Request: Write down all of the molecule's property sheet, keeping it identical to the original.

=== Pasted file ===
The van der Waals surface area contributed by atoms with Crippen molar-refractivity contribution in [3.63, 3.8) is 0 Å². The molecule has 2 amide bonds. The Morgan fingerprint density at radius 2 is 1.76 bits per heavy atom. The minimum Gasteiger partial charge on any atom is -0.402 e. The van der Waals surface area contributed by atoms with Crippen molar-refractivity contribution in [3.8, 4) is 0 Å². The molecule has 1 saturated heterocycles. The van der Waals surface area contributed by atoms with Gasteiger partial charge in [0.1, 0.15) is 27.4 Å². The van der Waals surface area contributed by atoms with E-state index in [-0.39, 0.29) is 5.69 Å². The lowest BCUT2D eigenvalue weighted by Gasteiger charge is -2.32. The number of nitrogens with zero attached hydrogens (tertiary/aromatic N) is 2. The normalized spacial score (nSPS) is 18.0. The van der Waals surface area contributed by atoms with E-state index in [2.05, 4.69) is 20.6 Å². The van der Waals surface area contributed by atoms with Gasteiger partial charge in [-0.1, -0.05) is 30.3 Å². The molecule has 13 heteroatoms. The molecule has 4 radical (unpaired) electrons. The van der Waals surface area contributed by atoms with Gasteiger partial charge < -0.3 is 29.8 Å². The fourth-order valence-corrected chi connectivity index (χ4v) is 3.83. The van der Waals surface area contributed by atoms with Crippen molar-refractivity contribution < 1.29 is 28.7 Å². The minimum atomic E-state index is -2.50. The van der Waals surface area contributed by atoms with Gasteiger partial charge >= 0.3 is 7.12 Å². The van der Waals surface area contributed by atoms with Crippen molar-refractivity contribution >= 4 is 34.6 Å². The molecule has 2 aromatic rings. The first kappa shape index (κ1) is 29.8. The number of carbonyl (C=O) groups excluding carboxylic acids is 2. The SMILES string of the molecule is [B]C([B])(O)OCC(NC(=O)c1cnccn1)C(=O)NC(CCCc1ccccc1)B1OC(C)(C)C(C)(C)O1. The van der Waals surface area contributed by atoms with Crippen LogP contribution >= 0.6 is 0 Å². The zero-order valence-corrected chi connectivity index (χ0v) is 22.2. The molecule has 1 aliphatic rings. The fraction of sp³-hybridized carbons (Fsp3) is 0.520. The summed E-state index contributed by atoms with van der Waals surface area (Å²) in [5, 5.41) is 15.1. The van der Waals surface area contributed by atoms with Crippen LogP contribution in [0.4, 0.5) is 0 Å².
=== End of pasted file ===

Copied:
The van der Waals surface area contributed by atoms with Crippen molar-refractivity contribution in [3.63, 3.8) is 0 Å². The molecule has 2 amide bonds. The Morgan fingerprint density at radius 2 is 1.76 bits per heavy atom. The minimum Gasteiger partial charge on any atom is -0.402 e. The van der Waals surface area contributed by atoms with Crippen molar-refractivity contribution in [3.8, 4) is 0 Å². The molecule has 1 saturated heterocycles. The van der Waals surface area contributed by atoms with Gasteiger partial charge in [0.1, 0.15) is 27.4 Å². The van der Waals surface area contributed by atoms with E-state index in [-0.39, 0.29) is 5.69 Å². The lowest BCUT2D eigenvalue weighted by Gasteiger charge is -2.32. The number of nitrogens with zero attached hydrogens (tertiary/aromatic N) is 2. The normalized spacial score (nSPS) is 18.0. The van der Waals surface area contributed by atoms with E-state index in [2.05, 4.69) is 20.6 Å². The van der Waals surface area contributed by atoms with Gasteiger partial charge in [-0.1, -0.05) is 30.3 Å². The molecule has 13 heteroatoms. The molecule has 4 radical (unpaired) electrons. The van der Waals surface area contributed by atoms with Gasteiger partial charge < -0.3 is 29.8 Å². The fourth-order valence-corrected chi connectivity index (χ4v) is 3.83. The van der Waals surface area contributed by atoms with Crippen molar-refractivity contribution < 1.29 is 28.7 Å². The minimum atomic E-state index is -2.50. The van der Waals surface area contributed by atoms with Gasteiger partial charge >= 0.3 is 7.12 Å². The van der Waals surface area contributed by atoms with Crippen molar-refractivity contribution >= 4 is 34.6 Å². The molecule has 2 aromatic rings. The first kappa shape index (κ1) is 29.8. The number of carbonyl (C=O) groups excluding carboxylic acids is 2. The SMILES string of the molecule is [B]C([B])(O)OCC(NC(=O)c1cnccn1)C(=O)NC(CCCc1ccccc1)B1OC(C)(C)C(C)(C)O1. The van der Waals surface area contributed by atoms with Crippen LogP contribution >= 0.6 is 0 Å². The zero-order valence-corrected chi connectivity index (χ0v) is 22.2. The molecule has 1 aliphatic rings. The fraction of sp³-hybridized carbons (Fsp3) is 0.520. The summed E-state index contributed by atoms with van der Waals surface area (Å²) in [5, 5.41) is 15.1. The van der Waals surface area contributed by atoms with Crippen LogP contribution in [0.4, 0.5) is 0 Å².